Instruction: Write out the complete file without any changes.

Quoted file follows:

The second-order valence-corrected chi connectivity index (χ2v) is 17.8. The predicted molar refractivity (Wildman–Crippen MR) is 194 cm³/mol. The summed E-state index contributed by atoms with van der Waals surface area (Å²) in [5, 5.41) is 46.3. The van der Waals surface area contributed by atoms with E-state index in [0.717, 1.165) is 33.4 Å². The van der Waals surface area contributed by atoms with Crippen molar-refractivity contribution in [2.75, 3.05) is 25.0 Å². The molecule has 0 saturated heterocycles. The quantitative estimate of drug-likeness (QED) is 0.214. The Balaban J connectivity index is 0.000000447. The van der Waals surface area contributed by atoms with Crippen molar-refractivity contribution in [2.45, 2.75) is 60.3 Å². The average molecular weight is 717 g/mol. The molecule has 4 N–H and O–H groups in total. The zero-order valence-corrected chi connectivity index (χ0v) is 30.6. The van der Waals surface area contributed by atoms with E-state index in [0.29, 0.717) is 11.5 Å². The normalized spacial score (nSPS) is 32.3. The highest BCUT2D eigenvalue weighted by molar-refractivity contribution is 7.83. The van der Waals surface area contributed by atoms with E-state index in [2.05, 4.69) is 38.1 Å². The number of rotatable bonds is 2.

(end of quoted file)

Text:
The second-order valence-corrected chi connectivity index (χ2v) is 17.8. The predicted molar refractivity (Wildman–Crippen MR) is 194 cm³/mol. The summed E-state index contributed by atoms with van der Waals surface area (Å²) in [5, 5.41) is 46.3. The van der Waals surface area contributed by atoms with E-state index in [0.717, 1.165) is 33.4 Å². The van der Waals surface area contributed by atoms with Crippen molar-refractivity contribution in [2.75, 3.05) is 25.0 Å². The molecule has 0 saturated heterocycles. The quantitative estimate of drug-likeness (QED) is 0.214. The Balaban J connectivity index is 0.000000447. The van der Waals surface area contributed by atoms with Crippen molar-refractivity contribution in [2.45, 2.75) is 60.3 Å². The average molecular weight is 717 g/mol. The molecule has 4 N–H and O–H groups in total. The zero-order valence-corrected chi connectivity index (χ0v) is 30.6. The van der Waals surface area contributed by atoms with E-state index in [0.29, 0.717) is 11.5 Å². The normalized spacial score (nSPS) is 32.3. The highest BCUT2D eigenvalue weighted by molar-refractivity contribution is 7.83. The van der Waals surface area contributed by atoms with E-state index in [2.05, 4.69) is 38.1 Å². The number of rotatable bonds is 2.